02 Feb Should shareholders be forced to pay back dividends?
The Serious Fraud Office (SFO) has won an order in the High Court that a shareholder must pay back a dividend of £131,201. The dividend was derived from the proceeds of corruption but the SFO accepted that the shareholder had no knowledge of the corruption. Nevertheless the SFO (and the court) considered that the shareholder had failed to exercise proper control and diligence over its subsidiary and so should be forced to pay it back.
Mabey Engineering (Holdings) Limited was the parent company of Mabey and Johnson Limited (M&J) a manufacturer of modular bridges. M&J was found guilty to charges of corruption and breaches of United Nations sanctions as part of its work in Iraq and was convicted at Southwark Crown Court in September 2009. The SFO then successfully traced the proceeds of this corruption to the dividend paid to the parent company and won an order that it should be paid back under Part 5 of the Proceeds of Crime Act 2002 (POCA).
The law surrounding Part 5 of POCA is complicated and this article is not the place for the detail. Suffice it to say that this was a civil case and POCA gives the SFO the power to trace the proceeds of crime and reclaim it. The SFO broadly had to show that, on the balance of probabilities, the profits were property obtained by unlawful conduct and that the dividend payments ‘represented’ this property. Then, in certain circumstances’ they could force it to be repaid.
Now, before going any further, it is only fair to point out that M&J (which is part of the Mabey Holdings group) self reported the incident to the SFO and is now a very ethical company. In fact, Richard Alderman, director of the SFO also said that they “have been impressed by [M&J’s] attitude and the clear commitment of the new management to ethical trading”. It is also likely that without M&J’s cooperation the SFO would have been unable to show that the dividend payments represented the profits of unlawful conduct and therefore recoverable.
This though does still leave the fact that a shareholder was forced to pay back dividends because of the action of the subsidiary. So what does mean for other shareholders?
Scope of the decision
In the press release given by the SFO, Director Alderman made two key messages [our emphasise]:
First, shareholders who receive the proceeds of crime can expect civil action against them to recover the money. The SFO will pursue this approach vigorously. In this particular case, however, the shareholder was totally unaware of any inappropriate behaviour. The company and the various stakeholders across the group have worked very constructively with the SFO to resolve the situation, and we are very happy to acknowledge this.
The second, broader point is that shareholders and investors in companies are obliged to satisfy themselves with the business practices of the companies they invest in. This is very important and we cannot emphasise it enough. It is particularly so for institutional investors who have the knowledge and expertise to do it. The SFO intends to use the civil recovery process to pursue investors who have benefitted from illegal activity. Where issues arise, we will be much less sympathetic to institutional investors whose due diligence has clearly been lax in this respect.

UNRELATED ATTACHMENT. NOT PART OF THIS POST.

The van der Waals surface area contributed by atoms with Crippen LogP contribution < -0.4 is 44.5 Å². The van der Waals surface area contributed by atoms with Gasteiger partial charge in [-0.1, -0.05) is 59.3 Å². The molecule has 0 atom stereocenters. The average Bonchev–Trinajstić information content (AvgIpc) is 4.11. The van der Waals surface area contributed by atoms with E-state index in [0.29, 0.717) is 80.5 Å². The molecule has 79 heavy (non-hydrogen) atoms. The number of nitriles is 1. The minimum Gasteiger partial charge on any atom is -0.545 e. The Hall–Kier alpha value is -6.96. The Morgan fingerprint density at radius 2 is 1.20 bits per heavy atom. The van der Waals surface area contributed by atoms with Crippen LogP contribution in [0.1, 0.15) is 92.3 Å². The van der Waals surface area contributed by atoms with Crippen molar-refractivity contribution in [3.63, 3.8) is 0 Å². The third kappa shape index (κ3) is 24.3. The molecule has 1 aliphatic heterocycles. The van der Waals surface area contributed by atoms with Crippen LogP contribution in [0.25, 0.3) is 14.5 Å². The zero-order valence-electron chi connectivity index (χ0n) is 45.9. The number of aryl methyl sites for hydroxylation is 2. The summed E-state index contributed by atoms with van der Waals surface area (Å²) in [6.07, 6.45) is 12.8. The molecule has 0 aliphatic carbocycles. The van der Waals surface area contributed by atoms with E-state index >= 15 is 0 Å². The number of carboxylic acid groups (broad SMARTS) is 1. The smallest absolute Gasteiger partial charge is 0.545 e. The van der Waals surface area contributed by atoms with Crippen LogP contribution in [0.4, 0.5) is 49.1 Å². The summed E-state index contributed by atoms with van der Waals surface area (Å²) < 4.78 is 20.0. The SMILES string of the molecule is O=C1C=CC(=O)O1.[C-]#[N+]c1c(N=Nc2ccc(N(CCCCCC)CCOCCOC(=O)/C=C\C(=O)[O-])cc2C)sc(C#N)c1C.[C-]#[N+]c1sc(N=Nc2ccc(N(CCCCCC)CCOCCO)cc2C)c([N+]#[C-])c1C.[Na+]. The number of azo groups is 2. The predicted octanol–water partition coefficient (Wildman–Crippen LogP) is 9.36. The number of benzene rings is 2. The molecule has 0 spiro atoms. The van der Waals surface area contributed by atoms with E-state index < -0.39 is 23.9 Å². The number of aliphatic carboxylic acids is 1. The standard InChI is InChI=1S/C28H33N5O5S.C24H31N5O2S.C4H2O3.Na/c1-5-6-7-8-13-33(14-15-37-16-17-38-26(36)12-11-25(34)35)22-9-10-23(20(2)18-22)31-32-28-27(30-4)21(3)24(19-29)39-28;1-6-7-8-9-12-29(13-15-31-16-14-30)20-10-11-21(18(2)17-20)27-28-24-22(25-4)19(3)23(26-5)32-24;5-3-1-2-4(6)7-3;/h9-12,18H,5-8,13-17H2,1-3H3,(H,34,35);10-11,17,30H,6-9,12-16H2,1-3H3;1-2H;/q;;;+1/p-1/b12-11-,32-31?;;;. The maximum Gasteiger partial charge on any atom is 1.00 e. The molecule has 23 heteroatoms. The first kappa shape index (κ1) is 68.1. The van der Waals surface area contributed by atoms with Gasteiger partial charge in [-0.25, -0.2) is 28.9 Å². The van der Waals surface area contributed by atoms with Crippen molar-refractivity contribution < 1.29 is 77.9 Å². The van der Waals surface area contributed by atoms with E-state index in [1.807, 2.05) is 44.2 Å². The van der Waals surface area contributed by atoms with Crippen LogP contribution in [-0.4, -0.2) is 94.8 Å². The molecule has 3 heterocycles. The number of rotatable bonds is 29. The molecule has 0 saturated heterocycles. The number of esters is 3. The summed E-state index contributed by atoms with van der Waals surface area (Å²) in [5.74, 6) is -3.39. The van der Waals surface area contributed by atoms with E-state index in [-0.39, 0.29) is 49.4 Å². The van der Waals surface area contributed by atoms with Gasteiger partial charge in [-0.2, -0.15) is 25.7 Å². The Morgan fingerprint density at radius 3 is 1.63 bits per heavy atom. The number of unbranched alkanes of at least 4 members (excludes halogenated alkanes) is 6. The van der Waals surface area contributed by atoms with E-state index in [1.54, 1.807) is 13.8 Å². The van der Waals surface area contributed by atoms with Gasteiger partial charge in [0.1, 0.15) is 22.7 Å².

These are quite bold statements from the SFO and not sentiments that many shareholders would have considered true before this case. It makes clear that institutional shareholders at least should carry out due diligence on their targets not just to make sure they can deliver the financial returns that are desired, but that they are also operating legally.
This statements have caused a little bit of controversy with some commentators believing that the SFO has gone too far. Yesterday though Director Alderman not only confirmed the breadth of this decision, but potentially widened it when he said [our emphasise]:
Institutional shareholders are not just passive recipients of dividends; they also have regular discussions with the management of the businesses in which they hold shares. I am going to have discussions soon with representatives of institutional shareholders. I am going to ask them whether any of them have asked management if they are satisfied that their companies have adequate procedures under the Bribery Act. If they have not asked that question, I shall want to know why not. After all, we all know that a corruption investigation can have a devastating effect on the share price of a company. If institutional shareholders are not concerned about that, then it seems to me that they are not living up to their ownership responsibilities and are not doing what society expects from them.
This last sentence suggests that institutional shareholders owe responsibilities to the wider society and not just to themselves. Though many politicians would presumably love this to be the case, this isn’t what has previously been accepted. Since the introduction of the Companies Act 2006, directors have been under an express duty to consider the impact of the company’s activities on the community and the environment[ref]Companies Act 2006, section 172[/ref] but no such explicit duty exists for shareholders.
Perhaps this is the way things will start to move; the government is hoping that shareholders will be able to keep executive’s remuneration under control; and institutional groups such as the ABI have long been advocates of high levels of corporate governance. However, this is a long way from saying that shareholders should act as watchdogs of the companies they invest in, not for their own benefit, but for the benefit of the wider world. We will have to wait and see how things progress.